Russia calls on ICJ to throw out Ukraine genocide case
THE HAGUE — Russia called on the U.N.’s highest court in The Hague on Monday to throw out a case that centers around claims by Moscow that its invasion of Ukraine was carried out to prevent genocide.
The request was made at the start of hearings dealing with the jurisdiction of the International Court of Justice (ICJ), also known as the World Court.
Ukraine brought the case just days after the Russian invasion on Feb. 24 last year. Kyiv argues Russia is abusing international law by saying the invasion was justified to prevent an alleged genocide in eastern Ukraine.
Russian officials continue to accuse Ukraine of committing genocide. On Monday, Russia repeated allegations that the “Russophobic and neo-Nazi regime in Kyiv” was using the 1948 Genocide Convention, to which both countries are a party, as a pretext to “drag” a case before the court.
Russia wants the case to be thrown out and says the court has no jurisdiction. The hearings, set to run until Sept. 27, will not delve into the merits of the case and are instead focused on legal arguments about jurisdiction.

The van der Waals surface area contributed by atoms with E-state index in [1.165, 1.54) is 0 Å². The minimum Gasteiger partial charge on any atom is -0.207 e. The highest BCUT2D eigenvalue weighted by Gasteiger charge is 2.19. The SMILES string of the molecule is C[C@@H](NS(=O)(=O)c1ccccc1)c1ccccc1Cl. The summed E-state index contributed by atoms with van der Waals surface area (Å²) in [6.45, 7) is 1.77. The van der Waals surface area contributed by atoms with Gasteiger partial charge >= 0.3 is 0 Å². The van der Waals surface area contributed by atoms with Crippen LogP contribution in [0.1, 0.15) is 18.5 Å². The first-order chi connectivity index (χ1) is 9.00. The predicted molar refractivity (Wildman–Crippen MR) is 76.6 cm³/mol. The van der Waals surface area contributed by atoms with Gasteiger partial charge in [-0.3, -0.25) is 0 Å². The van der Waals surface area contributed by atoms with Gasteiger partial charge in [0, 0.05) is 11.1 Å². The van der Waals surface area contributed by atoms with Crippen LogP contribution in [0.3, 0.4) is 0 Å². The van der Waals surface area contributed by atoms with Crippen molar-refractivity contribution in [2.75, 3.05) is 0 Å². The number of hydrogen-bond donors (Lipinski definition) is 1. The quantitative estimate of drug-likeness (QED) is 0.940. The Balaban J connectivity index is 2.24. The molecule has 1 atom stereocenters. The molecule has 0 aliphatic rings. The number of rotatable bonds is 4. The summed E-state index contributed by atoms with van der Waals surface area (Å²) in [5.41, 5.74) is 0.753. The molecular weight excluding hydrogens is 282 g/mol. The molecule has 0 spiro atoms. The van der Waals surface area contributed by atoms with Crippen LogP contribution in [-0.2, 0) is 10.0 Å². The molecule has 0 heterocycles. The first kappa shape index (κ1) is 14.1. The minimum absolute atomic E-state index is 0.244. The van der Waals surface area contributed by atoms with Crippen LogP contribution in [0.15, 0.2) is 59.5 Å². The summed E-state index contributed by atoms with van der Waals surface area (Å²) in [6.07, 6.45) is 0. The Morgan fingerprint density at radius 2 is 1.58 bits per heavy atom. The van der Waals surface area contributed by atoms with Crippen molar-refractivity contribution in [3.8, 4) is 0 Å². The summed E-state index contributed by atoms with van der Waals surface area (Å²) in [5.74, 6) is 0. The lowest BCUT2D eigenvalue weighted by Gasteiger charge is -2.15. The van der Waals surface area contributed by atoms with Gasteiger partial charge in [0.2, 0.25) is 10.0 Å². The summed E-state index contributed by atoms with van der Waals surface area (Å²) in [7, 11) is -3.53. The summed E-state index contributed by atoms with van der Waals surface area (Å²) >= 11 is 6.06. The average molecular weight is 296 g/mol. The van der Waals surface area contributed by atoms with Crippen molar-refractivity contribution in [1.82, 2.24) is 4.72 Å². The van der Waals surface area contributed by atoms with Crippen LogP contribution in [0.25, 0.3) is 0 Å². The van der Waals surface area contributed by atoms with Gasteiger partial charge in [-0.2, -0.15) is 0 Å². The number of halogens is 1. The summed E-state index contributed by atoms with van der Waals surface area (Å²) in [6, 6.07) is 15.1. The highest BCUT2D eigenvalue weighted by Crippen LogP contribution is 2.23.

“Ukraine is not accusing Russia of committing genocide. Ukraine is also not accusing Russia of failing to prevent or punish genocide. On the contrary, Ukraine insists no genocide has occurred,” Russia’s agent to the court, Gennady Kuzmin, said in opening remarks.
“That alone should be enough to reject the case. Because according to the court’s jurisprudence, if there was no genocide, there cannot be a violation of the Genocide Convention.”
While Russia has so far ignored the ICJ’s orders to stop its military actions and the court has no way of enforcing its decisions, experts say an eventual ruling in favor of Ukraine could be important for any future reparations claims.